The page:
The plots were purchased by the Afghan government and devoted to Afghan pilgrims. However, they have been added inexplicably to the property of the Haramain Sharifain.
There is no clear answer to the question as to who owns right now the two plots of land. One of them is situated near the Haramain Sharifain in Makkah Mukarrama.
Another plot of around 800 square metres was acquitted by Kabul during King Faisal Bin Abdul Aziz’s rule between 1964 and 1975 for the establishment of Afghanistan’s diplomatic mission in Jeddah.
However, its ownership also remains a mystery. MoHRA insists the land belongs to Afghanistan. But due to governmental negligence over past decades, control of the plots was lost.
Noorullah Ghafoori, an official at MoHRA, confirmed to Pajhwok Afghan News the land in Makkah had been included in Haramain Sharifain’s development programme.
However, the official explained, the Afghan government had not been compensated for the plots.
The plot in Jeddah had been handed over by King Fiasal to Afghanistan for the establishment of a diplomatic mission. But a big question mark also hangs over this plot’s ownership.
In order to find an answer to the question, Pajhwok contacted the Ministry of Foreign Affairs’ spokesman Sibghatullah Ahmadi several times, but he said the issue was not related to the ministry.
Ghafoori recalled: “Ahmad Shah Baba had bought 300,000 square metres of land — some 900 metres from Kaaba) — 261 years ago in the solar year 1136.
“The land had been dedicated to the Afghan pilgrims but with the passage of time, the property was usurped and added to the Haramain Sharifain’s development programme.”
In the solar year 1350, former king Zahir Shah purchased land with two five-storey buildings, 400 meters from Haramain Sharifan, in Zawqul Hamza village to facilitate Afghan pilgrims. The property was called Rabat NaderShahi.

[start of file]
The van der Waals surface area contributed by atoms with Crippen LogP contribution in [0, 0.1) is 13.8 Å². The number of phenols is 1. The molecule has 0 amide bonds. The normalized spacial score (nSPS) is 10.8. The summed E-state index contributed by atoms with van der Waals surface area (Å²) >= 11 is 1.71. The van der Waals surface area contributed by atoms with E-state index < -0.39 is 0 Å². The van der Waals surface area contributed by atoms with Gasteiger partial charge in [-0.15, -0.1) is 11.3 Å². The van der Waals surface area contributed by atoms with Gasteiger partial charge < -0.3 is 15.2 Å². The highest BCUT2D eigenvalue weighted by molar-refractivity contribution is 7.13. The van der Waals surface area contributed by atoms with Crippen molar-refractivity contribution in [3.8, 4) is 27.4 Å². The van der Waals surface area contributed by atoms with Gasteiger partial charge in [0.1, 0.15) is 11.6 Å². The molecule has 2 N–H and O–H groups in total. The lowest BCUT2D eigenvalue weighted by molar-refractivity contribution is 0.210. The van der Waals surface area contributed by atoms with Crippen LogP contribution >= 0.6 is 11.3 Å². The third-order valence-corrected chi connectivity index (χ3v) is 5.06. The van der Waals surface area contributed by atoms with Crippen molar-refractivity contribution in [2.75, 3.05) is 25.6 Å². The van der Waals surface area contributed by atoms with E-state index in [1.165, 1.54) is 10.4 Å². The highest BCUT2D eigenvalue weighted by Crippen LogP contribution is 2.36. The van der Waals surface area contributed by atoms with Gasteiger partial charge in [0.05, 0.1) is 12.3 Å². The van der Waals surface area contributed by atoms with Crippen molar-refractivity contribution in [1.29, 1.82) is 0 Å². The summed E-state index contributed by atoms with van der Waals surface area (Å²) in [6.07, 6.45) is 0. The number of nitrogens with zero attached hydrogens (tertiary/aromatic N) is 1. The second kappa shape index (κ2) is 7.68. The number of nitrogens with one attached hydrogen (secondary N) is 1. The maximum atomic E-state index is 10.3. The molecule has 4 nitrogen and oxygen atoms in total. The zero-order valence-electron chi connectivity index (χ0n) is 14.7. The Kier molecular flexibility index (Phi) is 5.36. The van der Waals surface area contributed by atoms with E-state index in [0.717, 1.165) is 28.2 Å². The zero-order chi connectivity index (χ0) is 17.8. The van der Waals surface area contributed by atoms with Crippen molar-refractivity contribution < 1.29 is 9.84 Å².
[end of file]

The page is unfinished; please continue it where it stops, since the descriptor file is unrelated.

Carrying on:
According to him, the property of Afghanistan was demolished in 1374 and included in the development programme but its legal status was yet to be accurately determined.
“President Ashraf Ghani, during his recent trip to Saudi Arabia, took up the issue with his hosts. The Saudis promised him an investigation into the matter at the earliest possible,” Ghafoori informed.
He said a joint delegation, including representatives from justice, foreign and hajj ministers, wanted to travel to the oil-rich kingdom to investigate the issue but the Afghan ambassador to Saudi Arabia opposed the move.
“The Afghan envoy in Saudi Arabia told us that he had shared the issue with the officials concerned and they had sought some time,” he added.
During the government of Hamid Karzai, Mohammad Yousuf Niazai, minister of hajj, had appointed an attorney in Saudi Arabia, assured that no decision had been taken on the acquisition of land,
Pajhwok repeatedly tried to contact the Saudi Arabian embassy in Kabul on the issue, but failed.